Anita Ekberg

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Anita Ekberg in the Fontana di Trevi. Screenshot from La Dolce Vita.  This is one of the most celebrated images in cinema history.
Anita Ekberg in the Fontana di Trevi. Screenshot from La Dolce Vita. This is one of the most celebrated images in cinema history.

Kerstin Anita Marianne Ekberg (born on September 29, 1931 in Malmö, Skåne) is a Swedish former model and actress.


[edit] Career

A 1951 Miss Sweden — she competed in the Miss Universe pageant — Ekberg is best-known for her role as Sylvia in La Dolce Vita, directed by Federico Fellini.

Ethel Merman dubbed the buxom Ekberg (measurements 40D-22-36) "the thinking man's dunce cap: two of them." Bob Hope joked that her parents had received the Nobel Prize for architecture as she was touring with him and William Holden to entertain U.S. troops in 1954. Anita Ekberg is classic Hollywood's most naturally large-breasted actress with Pam Grier being her only contemporary rival.

Howard Hughes wanted her to change her name because Ekberg was too difficult to pronounce. She refused, saying that if she became famous, people would learn to pronounce it, and if she didn't become famous, it wouldn't matter.

That tour led her to a contract with John Wayne's Batjac Productions. Wayne cast her in Blood Alley (1955) as a Chinese woman, a role that earned her a Golden Globe award.

Although many of her films are largely forgotten now, she appeared in several notable features: the low-budget Film Noir The Screaming Mimi (1958) directed by Gert Oswald who already used her the previous year opposite Sterling Hayden in Valerie; War and Peace where she played Henry Fonda's unfaithful wife, Princess Elena. She also appeared in two Frank Tashlin films with Jerry Lewis and Dean Martin: Artists and Models (1955) and Hollywood or Bust (1956). In Back from Eternity, (1956) she was cast as Robert Ryan's leading lady.

However it was Federico Fellini who gave Ekberg her greatest role in La Dolce Vita in 1960, in which she played the unattainable "dream woman" opposite Marcello Mastroianni; then Boccaccio '70 in 1960, a movie that also featured Sophia Loren. Fellini would call her back for two other films: I Clowns (1972), and Intervista (1987), where she played herself in a reunion scene with Mastroianni.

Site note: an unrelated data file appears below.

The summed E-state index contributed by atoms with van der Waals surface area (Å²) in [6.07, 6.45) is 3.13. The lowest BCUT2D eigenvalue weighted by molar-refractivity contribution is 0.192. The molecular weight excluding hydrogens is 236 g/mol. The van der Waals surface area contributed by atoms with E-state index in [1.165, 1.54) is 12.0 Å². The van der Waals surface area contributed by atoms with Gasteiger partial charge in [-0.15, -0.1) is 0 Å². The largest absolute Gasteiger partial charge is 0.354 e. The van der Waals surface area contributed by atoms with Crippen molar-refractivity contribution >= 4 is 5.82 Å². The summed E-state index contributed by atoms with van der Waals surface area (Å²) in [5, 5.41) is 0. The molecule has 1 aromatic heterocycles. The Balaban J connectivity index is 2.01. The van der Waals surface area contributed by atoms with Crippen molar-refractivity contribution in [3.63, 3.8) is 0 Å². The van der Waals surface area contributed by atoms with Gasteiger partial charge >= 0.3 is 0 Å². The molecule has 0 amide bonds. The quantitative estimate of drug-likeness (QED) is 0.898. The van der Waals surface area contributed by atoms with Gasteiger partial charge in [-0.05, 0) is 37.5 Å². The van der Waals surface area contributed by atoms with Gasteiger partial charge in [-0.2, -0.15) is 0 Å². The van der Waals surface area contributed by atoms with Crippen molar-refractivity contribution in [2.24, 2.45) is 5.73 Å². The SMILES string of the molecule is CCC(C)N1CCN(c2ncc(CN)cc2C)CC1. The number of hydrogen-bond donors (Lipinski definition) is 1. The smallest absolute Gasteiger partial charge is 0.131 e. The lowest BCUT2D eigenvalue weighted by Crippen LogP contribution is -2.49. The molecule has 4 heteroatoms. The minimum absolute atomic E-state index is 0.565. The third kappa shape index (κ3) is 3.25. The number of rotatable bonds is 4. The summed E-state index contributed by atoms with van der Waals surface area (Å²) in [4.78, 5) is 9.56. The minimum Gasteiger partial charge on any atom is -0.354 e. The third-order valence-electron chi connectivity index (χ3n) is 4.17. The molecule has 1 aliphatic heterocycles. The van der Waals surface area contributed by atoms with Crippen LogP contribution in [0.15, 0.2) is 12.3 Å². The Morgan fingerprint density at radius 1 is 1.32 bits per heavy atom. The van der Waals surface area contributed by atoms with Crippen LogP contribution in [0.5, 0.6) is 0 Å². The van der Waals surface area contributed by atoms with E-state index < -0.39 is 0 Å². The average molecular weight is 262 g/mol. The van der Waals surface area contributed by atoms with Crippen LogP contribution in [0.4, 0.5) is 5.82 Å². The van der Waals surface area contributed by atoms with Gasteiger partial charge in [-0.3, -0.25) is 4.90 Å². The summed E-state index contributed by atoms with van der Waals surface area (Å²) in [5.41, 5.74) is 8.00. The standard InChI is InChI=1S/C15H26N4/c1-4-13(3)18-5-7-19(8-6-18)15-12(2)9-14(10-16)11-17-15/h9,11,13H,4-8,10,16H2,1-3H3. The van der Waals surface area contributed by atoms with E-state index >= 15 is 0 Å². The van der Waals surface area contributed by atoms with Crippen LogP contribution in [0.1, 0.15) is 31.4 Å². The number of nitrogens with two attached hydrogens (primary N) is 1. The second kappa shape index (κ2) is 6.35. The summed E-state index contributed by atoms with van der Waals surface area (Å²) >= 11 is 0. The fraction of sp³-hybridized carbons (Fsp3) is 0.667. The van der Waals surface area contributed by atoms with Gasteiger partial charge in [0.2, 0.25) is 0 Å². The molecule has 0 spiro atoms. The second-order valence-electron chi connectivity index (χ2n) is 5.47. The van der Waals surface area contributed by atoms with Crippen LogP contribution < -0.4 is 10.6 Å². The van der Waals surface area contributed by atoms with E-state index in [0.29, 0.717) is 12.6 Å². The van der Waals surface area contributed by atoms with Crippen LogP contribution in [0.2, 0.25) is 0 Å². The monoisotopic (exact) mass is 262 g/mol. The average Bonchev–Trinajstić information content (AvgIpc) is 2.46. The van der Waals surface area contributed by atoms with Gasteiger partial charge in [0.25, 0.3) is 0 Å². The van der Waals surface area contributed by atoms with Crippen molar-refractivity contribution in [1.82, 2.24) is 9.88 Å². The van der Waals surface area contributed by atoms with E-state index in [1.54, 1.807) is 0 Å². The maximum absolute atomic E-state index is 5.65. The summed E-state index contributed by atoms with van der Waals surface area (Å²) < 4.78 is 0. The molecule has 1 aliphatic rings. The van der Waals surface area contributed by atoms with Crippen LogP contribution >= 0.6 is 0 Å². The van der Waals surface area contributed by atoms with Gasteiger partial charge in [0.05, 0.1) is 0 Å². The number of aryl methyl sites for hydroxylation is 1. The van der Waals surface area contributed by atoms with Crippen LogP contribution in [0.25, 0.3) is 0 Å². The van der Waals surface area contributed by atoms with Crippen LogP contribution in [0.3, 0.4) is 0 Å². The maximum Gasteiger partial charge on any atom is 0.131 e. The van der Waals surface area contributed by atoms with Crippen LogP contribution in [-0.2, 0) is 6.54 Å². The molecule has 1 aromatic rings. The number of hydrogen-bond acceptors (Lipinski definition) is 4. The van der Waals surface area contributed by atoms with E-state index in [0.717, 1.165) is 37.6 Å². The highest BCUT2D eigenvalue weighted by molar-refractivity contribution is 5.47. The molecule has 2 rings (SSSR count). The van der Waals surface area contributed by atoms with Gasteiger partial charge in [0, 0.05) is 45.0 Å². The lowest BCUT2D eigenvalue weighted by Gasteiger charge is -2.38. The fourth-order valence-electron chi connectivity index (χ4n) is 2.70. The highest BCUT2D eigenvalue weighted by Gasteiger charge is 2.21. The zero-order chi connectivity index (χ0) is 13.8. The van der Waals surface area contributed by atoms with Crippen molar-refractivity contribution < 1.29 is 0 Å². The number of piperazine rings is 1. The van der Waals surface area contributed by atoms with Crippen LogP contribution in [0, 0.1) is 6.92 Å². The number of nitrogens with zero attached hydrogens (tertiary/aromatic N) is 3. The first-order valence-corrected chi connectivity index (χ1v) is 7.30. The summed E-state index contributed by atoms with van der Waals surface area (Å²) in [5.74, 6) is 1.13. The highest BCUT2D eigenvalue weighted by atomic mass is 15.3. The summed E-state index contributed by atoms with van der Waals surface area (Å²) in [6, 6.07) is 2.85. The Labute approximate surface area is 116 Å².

Fellini aside, she did not appear in many notable films in the 60's. There was 4 for Texas by Robert Aldrich (1963) with Frank Sinatra, Dean Martin and Ursula Andress; Call Me Bwana (1963), a comedy for which she was billed above the title alongside Bob Hope; Woman Times Seven by Vittorio de Sica in 1967, with Shirley MacLaine; The Alphabet Murders (1966), again with Frank Tashlin; and Way...Way Out (1966), the latter introducing Linda Harrison in her first movie. Ekberg also accepted a small role in If It's Tuesday, This Must Be Belgium in 1969.

[edit] Private life

Anita Ekberg, 22 March 2007
Anita Ekberg, 22 March 2007

Ekberg was married to the British actor Anthony Steel from 1956 to 1959. From 1963 to 1975, she was married to the actor Rik Van Nutter; during their marriage, she had several miscarriages, but no successful pregnancies.

She reportedly was romantically involved with Tyrone Power, Marcello Mastroianni, Errol Flynn, Yul Brynner, Frank Sinatra, and Gary Cooper; she also had a three-year affair with the late Fiat chairman Gianni Agnelli.

Ekberg has resided in Rome for many years.

[edit] Quotes

"It was I who made Fellini famous, not the other way around." [1]

[edit] External links